Background information
Australian animals, tree hollows and nestboxes

Australian topics
Nankeen kestrel
Eastern pygmy possum
Green tree frog

Microbats general
Batboxes in
Organ Pipes National Park

Gould's wattled bat
Chocolate wattled bat
Large-footed myotis
Bats, Mosquitoes and Dollars

Can rosellas smell?


research item.jpg (6723 bytes) Batboxes

ozbox4.gif (658 bytes)

HomeContact usProduct rangeStoriesPest management / Prices


50% of Australia's insectiverous bats roost in tree hollows. As their name implies, they eat only insects, including mosquitoes and crop pests, and so deserve a lot more attention than they are getting.

There are many accounts of these animals using batboxes, but the results are very variable.

Little work has been done in Australia on the factors that determine why bats will use some boxes very quickly and others not at all.  However, there is now enough material to hypothesise on some of these.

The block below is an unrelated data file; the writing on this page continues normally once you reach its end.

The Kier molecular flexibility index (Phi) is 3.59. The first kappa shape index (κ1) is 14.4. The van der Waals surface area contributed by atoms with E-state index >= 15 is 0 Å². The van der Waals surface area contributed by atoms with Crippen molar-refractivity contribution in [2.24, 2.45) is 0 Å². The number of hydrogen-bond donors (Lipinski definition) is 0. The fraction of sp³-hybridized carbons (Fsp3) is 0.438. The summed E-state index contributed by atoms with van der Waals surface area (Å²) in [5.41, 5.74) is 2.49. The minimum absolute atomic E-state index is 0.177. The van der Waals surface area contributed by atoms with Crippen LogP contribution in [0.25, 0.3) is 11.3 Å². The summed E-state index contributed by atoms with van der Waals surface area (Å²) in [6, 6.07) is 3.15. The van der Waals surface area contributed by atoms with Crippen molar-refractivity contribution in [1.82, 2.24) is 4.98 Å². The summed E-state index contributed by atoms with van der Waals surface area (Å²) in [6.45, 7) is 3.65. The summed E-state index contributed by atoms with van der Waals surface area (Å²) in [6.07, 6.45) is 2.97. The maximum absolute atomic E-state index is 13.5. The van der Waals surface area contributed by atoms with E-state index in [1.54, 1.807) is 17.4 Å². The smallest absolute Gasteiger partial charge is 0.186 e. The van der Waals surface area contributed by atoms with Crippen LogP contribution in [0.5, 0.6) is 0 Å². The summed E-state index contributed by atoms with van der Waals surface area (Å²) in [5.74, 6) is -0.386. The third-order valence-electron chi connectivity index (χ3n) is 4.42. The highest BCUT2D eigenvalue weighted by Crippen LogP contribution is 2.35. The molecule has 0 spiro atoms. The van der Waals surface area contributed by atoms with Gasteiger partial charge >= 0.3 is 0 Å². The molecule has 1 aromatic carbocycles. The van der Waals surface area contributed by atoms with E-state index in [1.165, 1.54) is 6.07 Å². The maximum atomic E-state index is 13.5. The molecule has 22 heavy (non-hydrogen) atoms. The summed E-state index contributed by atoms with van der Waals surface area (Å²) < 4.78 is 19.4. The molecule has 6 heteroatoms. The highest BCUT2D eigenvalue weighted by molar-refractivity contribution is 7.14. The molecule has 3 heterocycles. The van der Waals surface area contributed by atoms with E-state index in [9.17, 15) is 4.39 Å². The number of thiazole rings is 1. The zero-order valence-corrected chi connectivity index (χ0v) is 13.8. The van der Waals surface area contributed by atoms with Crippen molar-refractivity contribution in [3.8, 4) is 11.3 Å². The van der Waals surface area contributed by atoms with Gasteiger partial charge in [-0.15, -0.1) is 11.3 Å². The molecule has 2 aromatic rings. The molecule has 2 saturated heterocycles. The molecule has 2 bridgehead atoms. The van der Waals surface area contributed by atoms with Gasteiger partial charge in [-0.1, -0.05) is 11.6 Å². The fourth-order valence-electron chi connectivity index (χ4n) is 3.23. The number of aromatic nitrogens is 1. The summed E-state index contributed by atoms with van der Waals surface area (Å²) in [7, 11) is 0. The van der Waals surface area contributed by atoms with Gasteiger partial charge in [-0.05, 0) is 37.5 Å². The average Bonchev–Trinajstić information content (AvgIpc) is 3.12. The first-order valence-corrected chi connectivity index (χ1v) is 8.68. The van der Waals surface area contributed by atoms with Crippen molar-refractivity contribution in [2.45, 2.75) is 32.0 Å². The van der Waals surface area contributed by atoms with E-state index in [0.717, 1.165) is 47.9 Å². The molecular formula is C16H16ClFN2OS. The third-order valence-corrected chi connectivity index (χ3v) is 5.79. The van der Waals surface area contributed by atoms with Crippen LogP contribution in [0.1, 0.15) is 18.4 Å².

1.  Many Australian researchers have reported that bats frequently show a high allegiance to an area but not to a particular roost.  Further, research with batboxes at Organ Pipes National Park has revealed that maternity colonies there relocate nightly between roosts.  All of which suggests that batboxes would do better if installed in clusters rather than singly.

2.  Nestbox shape and size appear not be be significant.  The sketch below illustrates the designs that we have trialled, most of which have been successful, albeit in low numbers.  


batboxes.gif (2901 bytes)


3.  Batboxes often have a problem with ants, but Monika Rhodes' work indicates that it is the floor in a batbox which encourages ants - it gives them something on which to lay their eggs.  If true, moving to the American model of batbox, where there is no floor, should remove the only pest to which batboxes are susceptable.

Please enquire if you are interested in batboxes.  We are constantly changing our batbox designs and are not yet in a position to offer one that is absolutely proven.  Nevertheless we are willing to discuss what we have to offer.  

We would particularly like to hear from anyone who has had consistent successes with batboxes.




home page